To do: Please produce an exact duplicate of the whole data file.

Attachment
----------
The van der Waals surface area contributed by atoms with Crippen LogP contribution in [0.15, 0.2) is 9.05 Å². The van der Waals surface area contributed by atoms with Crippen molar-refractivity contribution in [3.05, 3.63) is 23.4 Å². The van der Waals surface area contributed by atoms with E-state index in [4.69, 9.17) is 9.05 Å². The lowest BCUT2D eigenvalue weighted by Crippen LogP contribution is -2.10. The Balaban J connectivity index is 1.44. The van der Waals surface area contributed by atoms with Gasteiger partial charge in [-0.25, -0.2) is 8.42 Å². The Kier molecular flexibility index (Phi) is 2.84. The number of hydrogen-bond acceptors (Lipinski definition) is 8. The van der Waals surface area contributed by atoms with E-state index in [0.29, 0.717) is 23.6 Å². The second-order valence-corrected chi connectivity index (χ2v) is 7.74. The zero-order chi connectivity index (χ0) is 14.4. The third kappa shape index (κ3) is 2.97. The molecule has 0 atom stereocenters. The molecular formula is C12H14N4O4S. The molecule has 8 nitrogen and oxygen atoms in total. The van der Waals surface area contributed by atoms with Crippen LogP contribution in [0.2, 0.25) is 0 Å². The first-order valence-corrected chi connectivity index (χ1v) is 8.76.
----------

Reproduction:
The van der Waals surface area contributed by atoms with Crippen LogP contribution in [0.15, 0.2) is 9.05 Å². The van der Waals surface area contributed by atoms with Crippen molar-refractivity contribution in [3.05, 3.63) is 23.4 Å². The van der Waals surface area contributed by atoms with E-state index in [4.69, 9.17) is 9.05 Å². The lowest BCUT2D eigenvalue weighted by Crippen LogP contribution is -2.10. The Balaban J connectivity index is 1.44. The van der Waals surface area contributed by atoms with Gasteiger partial charge in [-0.25, -0.2) is 8.42 Å². The Kier molecular flexibility index (Phi) is 2.84. The number of hydrogen-bond acceptors (Lipinski definition) is 8. The van der Waals surface area contributed by atoms with E-state index in [0.29, 0.717) is 23.6 Å². The second-order valence-corrected chi connectivity index (χ2v) is 7.74. The zero-order chi connectivity index (χ0) is 14.4. The third kappa shape index (κ3) is 2.97. The molecule has 0 atom stereocenters. The molecular formula is C12H14N4O4S. The molecule has 8 nitrogen and oxygen atoms in total. The van der Waals surface area contributed by atoms with Crippen LogP contribution in [0.2, 0.25) is 0 Å². The first-order valence-corrected chi connectivity index (χ1v) is 8.76.